Money and credit - Ivanov V.М.

12.3. Elements of currency systems

Since the currency system, as described earlier, is a state-legal form of organizing currency relations, it is customary to subdivide it into national, international (regional) and world.

The national currency system is a state-legal form of organization of currency relations between one state and others, as well as with international economic and political structures. It is legally defined by national legislation, taking into account the norms of international law. Its purpose is to ensure the smooth settlement and payment relations of all economic entities of the country with the outside world, the accumulation of gold and currency reserves and their use in the public interest, the regulation of the country's cooperation with the world economic community.

The main elements of the national monetary system are:

• national currency - the monetary unit of the country;

• composition, mode of formation and use of gold and foreign exchange reserves;

• currency parity and the exchange rate regime of the national currency;

• the regime of convertibility of the national currency and the nature of currency restrictions;

• forms and organization of international settlements;

• the status of national institutions regulating currency relations, etc.

The international (regional) currency system is a contractual legal form of the organization of currency relations between the states of any one group. An example of such a system is the European Monetary System, established in 1979, which includes the EEC member countries; The monetary system of the CMEA member countries, which existed from 1963 to 1990. It is developed by a group of states and is fixed by corresponding treaties between them. Closely associated with the national monetary systems and is an integral part of the world monetary system.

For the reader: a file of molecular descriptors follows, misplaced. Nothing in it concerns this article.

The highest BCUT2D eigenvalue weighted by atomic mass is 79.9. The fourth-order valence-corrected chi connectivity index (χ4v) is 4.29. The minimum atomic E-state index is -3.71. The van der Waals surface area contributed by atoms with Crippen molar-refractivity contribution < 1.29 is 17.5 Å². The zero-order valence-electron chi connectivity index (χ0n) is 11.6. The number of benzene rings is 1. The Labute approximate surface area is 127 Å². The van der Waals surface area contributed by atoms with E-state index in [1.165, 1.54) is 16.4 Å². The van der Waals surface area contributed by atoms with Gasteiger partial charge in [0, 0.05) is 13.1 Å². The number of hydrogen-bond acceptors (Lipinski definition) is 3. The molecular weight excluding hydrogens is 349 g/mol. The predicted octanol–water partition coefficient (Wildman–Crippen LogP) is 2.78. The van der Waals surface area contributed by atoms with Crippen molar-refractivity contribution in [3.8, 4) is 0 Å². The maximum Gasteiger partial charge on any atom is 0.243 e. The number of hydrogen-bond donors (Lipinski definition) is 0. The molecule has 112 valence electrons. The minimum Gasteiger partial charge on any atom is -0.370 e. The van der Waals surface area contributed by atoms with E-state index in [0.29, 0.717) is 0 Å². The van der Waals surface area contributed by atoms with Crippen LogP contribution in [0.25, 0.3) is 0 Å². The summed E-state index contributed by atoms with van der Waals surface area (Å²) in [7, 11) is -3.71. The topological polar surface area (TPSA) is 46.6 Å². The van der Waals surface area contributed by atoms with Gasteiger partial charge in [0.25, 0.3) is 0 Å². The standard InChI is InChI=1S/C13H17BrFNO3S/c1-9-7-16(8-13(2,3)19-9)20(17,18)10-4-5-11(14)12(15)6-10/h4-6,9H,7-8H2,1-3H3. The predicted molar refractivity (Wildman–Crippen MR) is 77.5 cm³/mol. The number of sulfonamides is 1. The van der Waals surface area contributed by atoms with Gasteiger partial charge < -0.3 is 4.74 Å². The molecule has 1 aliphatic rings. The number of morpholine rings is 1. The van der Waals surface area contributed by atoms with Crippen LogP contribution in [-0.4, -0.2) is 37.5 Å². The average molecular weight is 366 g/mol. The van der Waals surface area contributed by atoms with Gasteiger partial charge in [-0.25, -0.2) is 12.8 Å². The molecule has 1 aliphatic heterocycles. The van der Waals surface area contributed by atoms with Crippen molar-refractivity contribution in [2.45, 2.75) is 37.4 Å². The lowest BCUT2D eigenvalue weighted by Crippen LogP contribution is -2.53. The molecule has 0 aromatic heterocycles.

The basic elements of the international monetary system can be:

• international accounting unit (euro, transferable ruble, etc.);

• International Monetary Funds;

• harmonized regime of exchange rate regulation;

• international credit and settlement institutions, etc.

The world monetary system is a form of organization of currency relations specially developed by states and fixed by international agreements between all or a significant part of the countries of the world. Includes a number of separate elements, each of which is legally defined by the relevant international treaties and agreements:

• forms of international means of circulation and payment (gold, national currencies, international currency - euro, SDR);

• legalized regime of currency parities and rates;

• Uniform forms and rules of international settlements;

• conditions for mutual convertibility of currencies;

• the status of international monetary and credit organizations, etc.

The principles and organizational foundations of the modern world monetary system were defined by the Jamaican Agreement of the member countries of the International Monetary Fund (1976).

The most effective monetary systems are achieved if the national, international (regional) and world systems are properly coordinated when they act as a single mechanism. Therefore, the CMEA member countries and the subjects of the former USSR, which have been trying for a long time to create their own specific international monetary system, are trying to enter the world monetary system, in particular, into its international structures, and, accordingly, to adjust their national currency systems.